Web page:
Turn Your Sour Milk into an Unbelievably Tasty Jam
Wait, don't dump that milk! It may have a slightly sour smell and be expiring tomorrow, but you can still put it to good use by making sour milk jam.
Sour milk jam is made by cooking down the expiring milk with sugar and then adding crème fraîche. The pleasantly sour flavor of the crème fraîche will overcome the potentially unpleasant flavor of the milk to create a dessert topping that is as delicious as it is unusual.
Please note that if your milk was purchased from the grocery store (meaning it was ultra-pasteurized) and is way past the date (use your nose to judge how far gone it is) on the bottle or carton, you should not use it—even for this preparation.
Condensed milk is a combination of milk and sugar. According to Serious Eats, condensed milk is reduced to 60% of its original volume. The texture of condensed milk is thinner than cream but thick enough to coat a spoon. It is syrupy and very sweet, and commonly enjoyed in coffee or drizzled over desserts.
Sour milk jam, on the other hand, is not as sweet as condensed milk. The sour flavor of the crème fraîche complements the caramelized sugars in the milk, but neither the sweetness nor the sourness is overpowering. Sour milk jam is also thicker in texture than condensed milk. After refrigeration, the sour milk jam turns into more of a spreadable consistency, while condensed milk remains thin and pourable.
It is easy to tell dulce de leche and sour milk jam apart by their color alone. Dulce de leche has a deep caramel color and may even be mistaken for caramel itself. This is because dulce de leche is composed of milk and sugar cooked down slowly until the sugars are completely caramelized. The texture of dulce de leche is thick and gooey, so it makes a great topping for rich and creamy desserts like ice cream.
Sour milk jam is white because it has very little caramelized sugar. Sour milk jam may thicken slightly in the fridge, but it never becomes sticky nor gooey. It is also much more mellow in its sweetness than dulce de leche. Sour milk jam adds a light, creamy sweetness atop ice cream, but it also pairs well with a simple cup of fruit.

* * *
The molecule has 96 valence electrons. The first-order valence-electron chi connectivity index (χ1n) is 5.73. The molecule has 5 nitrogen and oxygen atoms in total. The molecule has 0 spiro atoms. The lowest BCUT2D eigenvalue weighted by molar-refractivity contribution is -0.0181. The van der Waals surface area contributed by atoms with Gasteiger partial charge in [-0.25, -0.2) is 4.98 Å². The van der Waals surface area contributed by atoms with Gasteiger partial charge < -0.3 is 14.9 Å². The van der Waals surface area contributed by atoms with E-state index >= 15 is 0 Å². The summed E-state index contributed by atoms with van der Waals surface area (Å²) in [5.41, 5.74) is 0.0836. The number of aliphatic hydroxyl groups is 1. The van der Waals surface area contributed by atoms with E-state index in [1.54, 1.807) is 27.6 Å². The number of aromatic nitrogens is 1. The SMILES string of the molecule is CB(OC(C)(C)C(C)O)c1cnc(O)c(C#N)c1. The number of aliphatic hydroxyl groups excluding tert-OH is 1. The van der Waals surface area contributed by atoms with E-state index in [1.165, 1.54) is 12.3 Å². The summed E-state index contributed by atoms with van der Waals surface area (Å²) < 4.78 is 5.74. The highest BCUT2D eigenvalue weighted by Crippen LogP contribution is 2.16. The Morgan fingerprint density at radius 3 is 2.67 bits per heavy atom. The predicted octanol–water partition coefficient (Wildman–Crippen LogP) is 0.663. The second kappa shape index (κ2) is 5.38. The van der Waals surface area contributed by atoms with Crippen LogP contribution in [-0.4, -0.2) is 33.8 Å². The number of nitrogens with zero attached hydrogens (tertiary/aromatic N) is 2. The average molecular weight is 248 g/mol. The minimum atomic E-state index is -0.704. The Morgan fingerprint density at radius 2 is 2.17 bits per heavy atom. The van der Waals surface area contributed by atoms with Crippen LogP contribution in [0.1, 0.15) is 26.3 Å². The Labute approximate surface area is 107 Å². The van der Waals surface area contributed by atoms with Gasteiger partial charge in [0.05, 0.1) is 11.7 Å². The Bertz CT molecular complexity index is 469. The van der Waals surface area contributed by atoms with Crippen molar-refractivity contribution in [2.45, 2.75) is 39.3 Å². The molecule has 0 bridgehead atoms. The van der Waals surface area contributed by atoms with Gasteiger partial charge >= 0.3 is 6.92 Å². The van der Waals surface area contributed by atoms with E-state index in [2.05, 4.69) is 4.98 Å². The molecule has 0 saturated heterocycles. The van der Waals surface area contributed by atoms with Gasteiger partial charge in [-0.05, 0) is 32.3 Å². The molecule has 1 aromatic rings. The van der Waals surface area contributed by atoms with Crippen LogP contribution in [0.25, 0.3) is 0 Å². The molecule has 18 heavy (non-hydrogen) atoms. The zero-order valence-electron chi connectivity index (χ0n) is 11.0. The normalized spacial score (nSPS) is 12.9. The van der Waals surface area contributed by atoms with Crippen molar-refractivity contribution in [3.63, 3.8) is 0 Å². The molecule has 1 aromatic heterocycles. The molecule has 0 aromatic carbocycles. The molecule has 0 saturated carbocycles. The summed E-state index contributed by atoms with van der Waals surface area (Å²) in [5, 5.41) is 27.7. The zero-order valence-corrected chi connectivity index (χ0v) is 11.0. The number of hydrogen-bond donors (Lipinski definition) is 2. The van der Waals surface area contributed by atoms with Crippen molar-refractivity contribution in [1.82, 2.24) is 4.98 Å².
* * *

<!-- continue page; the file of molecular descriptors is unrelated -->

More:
In a medium saucepan over medium high heat, stir the milk and sugar together until the sugar is dissolved.
Turn the stove down to low. Cook the milk and sugar mixture down for about 20 to 25 minutes, stirring occasionally. Make sure to keep a close eye on the pot during the first 5 minutes, as the milk may want to boil over. If it starts to do so, remove the pot from the heat and stir until the milk sinks back down. Then, continue cooking.
The milk will start to thicken in stages. Don't be alarmed when small clumps form; just keep cooking and stirring. Eventually, the milk will thicken into a paste-like consistency. It should reduce to about one-quarter of the volume of milk you started with.
Transfer the cooked milk mixture into a medium bowl. Let it rest until cooled to room temperature.
Whisk in the crème fraîche until the sour milk jam is smooth. There should be no noticeable clumps.
Sour milk jam pairs excellently with cake, stone fruits like peaches or plums, toast with jelly, and ice cream. It is sweet enough to only need a little but light enough that you will still feel good after eating it.
Sour milk jam should be refrigerated in a sealed container, such as a mason jar or Tupperware. It should be used within two weeks of making it.
Cows worked hard to produce that milk in your fridge, so make the most of it by turning your old milk into sour milk jam. Christine Muhlke from Bon Appétit even makes use of her unfinished, expired half and half to make sour milk jam. You're only 30 minutes and a cup of crème fraîche away from one of the best dessert toppings you'll ever have.